- FFCRA Leave and Employee Retention Tax credits: Your payroll company may already be processing the employee retention tax credit under the CARES Act and/or the FFCRA tax credits for qualified coronavirus-related leave. Either way, you will want to let them know your PPP loan funding date/8-week start date to avoid double-dipping violations, as PPP Loan recipients are not eligible for the tax credits while under the PPP 8 week forgiveness measuring period.
- “Yes, the PPP covers payroll costs, which include employee benefits such as costs for parental, family, medical, or sick leave. However, it is worth noting that the CARES Act expressly excludes qualified sick and family leave wages for which a credit is allowed under sections 7001 and 7003 of the Families First Coronavirus Response Act (FFCRA) (Public Law 116–127). Learn more about the FFCRA’s Paid Sick Leave Refundable Credit online.”
- IRS Note:
- “May an Eligible Employer receive both the tax credits for qualified leave wages under FFCRA and the Employee retention credit under the CARES Act?”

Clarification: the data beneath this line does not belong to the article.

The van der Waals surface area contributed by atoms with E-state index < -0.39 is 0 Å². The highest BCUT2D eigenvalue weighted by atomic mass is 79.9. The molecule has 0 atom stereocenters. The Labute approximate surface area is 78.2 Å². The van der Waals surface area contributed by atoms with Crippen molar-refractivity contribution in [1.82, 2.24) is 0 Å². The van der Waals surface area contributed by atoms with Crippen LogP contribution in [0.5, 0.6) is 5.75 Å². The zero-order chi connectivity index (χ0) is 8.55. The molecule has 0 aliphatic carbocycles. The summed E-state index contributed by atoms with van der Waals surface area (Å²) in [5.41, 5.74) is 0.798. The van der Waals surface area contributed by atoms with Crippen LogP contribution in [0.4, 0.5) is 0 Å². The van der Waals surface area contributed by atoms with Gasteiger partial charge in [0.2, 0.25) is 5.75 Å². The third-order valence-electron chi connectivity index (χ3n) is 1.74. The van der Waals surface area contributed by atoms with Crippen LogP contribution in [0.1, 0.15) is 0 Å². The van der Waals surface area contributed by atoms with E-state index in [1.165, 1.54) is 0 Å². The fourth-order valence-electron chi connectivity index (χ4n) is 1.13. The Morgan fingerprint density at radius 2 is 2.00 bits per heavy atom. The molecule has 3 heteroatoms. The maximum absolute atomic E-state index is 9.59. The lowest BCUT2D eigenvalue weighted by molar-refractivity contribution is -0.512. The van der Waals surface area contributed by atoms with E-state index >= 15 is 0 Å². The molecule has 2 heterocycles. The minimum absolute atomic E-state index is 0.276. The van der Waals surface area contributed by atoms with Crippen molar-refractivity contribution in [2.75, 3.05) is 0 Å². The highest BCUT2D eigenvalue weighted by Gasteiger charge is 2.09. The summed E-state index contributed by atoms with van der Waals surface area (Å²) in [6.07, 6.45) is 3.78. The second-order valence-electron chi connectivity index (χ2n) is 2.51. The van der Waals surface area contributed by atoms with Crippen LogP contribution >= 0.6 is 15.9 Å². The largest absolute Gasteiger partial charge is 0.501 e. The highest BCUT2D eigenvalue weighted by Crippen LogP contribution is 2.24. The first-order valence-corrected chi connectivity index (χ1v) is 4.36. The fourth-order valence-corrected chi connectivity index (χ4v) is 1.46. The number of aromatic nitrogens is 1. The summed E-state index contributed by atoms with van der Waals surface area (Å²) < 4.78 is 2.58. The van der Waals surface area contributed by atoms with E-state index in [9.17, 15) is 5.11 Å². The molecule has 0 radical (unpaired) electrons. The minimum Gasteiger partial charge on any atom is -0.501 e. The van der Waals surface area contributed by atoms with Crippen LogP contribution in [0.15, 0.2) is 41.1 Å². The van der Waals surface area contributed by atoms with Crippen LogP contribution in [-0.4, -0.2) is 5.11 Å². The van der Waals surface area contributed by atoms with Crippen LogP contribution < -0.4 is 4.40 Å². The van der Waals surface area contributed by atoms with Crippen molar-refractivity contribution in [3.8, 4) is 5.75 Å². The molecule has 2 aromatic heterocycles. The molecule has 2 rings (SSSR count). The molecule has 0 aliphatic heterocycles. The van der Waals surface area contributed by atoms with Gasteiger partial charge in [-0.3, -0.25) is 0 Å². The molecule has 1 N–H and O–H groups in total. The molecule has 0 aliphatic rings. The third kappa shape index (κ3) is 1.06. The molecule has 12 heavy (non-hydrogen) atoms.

- “Yes, if an Eligible Employer also meets the requirements for the employee retention credit, it may receive both credits, but not for the same wage payments. Section 2301 of the CARES Act allows certain employers subject to a full or partial closure order due to COVID-19 or experiencing a significant decline in gross receipts a tax credit for retaining their employees. This employee retention credit is equal to 50% of qualified wages (including allocable qualified health plan expenses) paid to employees after March 12, 2020, and before January 1, 2021, up to $10,000 in qualified wages for each employee for all calendar quarters. However, the qualified wages for the employee retention credit do not include the amount of qualified leave wages for which the employer received tax credits under the FFCRA.”
- “May an Eligible Employer receive both the tax credits for qualified leave wages under FFCRA and the Small Business Interruption Loan under the CARES Act?”
- “Yes. However, if an Eligible Employer receives tax credits for qualified leave wages, those wages are not eligible as “payroll costs” for purposes of receiving loan forgiveness under section 1106 of the CARES Act.”
- State and local taxes assessed on compensation; and
- for a sole proprietor or independent contractor: wages, commissions, income, or net earnings from self-employment, capped at $100,000 on an annualized basis for each employee.
- 25% of the loan can be used for the expenses below and still qualify for loan forgiveness: